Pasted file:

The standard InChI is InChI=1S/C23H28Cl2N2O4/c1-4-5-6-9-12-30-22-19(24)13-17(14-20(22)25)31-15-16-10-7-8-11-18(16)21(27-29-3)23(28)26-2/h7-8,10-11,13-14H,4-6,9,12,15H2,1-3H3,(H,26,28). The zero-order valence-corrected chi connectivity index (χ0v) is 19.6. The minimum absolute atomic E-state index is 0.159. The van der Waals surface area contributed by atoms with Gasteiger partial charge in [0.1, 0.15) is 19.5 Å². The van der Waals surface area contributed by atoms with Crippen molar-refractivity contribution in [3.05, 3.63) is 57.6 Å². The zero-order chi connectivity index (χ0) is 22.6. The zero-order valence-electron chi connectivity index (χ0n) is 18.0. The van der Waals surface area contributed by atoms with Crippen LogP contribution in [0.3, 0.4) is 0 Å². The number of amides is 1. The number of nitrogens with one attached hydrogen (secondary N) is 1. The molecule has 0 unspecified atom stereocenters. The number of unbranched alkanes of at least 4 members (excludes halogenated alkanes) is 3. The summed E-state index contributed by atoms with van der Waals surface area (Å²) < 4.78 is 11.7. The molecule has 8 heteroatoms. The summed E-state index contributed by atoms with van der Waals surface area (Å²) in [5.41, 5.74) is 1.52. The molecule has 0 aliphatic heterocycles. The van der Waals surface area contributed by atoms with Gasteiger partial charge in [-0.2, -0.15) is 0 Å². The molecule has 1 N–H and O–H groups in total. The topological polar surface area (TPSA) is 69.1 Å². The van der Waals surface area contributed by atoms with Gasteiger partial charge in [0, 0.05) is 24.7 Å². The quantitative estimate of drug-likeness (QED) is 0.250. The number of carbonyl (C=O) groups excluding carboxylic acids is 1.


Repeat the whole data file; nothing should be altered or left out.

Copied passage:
The standard InChI is InChI=1S/C23H28Cl2N2O4/c1-4-5-6-9-12-30-22-19(24)13-17(14-20(22)25)31-15-16-10-7-8-11-18(16)21(27-29-3)23(28)26-2/h7-8,10-11,13-14H,4-6,9,12,15H2,1-3H3,(H,26,28). The zero-order valence-corrected chi connectivity index (χ0v) is 19.6. The minimum absolute atomic E-state index is 0.159. The van der Waals surface area contributed by atoms with Gasteiger partial charge in [0.1, 0.15) is 19.5 Å². The van der Waals surface area contributed by atoms with Crippen molar-refractivity contribution in [3.05, 3.63) is 57.6 Å². The zero-order chi connectivity index (χ0) is 22.6. The zero-order valence-electron chi connectivity index (χ0n) is 18.0. The van der Waals surface area contributed by atoms with Crippen LogP contribution in [0.3, 0.4) is 0 Å². The number of amides is 1. The number of nitrogens with one attached hydrogen (secondary N) is 1. The molecule has 0 unspecified atom stereocenters. The number of unbranched alkanes of at least 4 members (excludes halogenated alkanes) is 3. The summed E-state index contributed by atoms with van der Waals surface area (Å²) < 4.78 is 11.7. The molecule has 8 heteroatoms. The summed E-state index contributed by atoms with van der Waals surface area (Å²) in [5.41, 5.74) is 1.52. The molecule has 0 aliphatic heterocycles. The van der Waals surface area contributed by atoms with Gasteiger partial charge in [-0.2, -0.15) is 0 Å². The molecule has 1 N–H and O–H groups in total. The topological polar surface area (TPSA) is 69.1 Å². The van der Waals surface area contributed by atoms with Gasteiger partial charge in [0, 0.05) is 24.7 Å². The quantitative estimate of drug-likeness (QED) is 0.250. The number of carbonyl (C=O) groups excluding carboxylic acids is 1.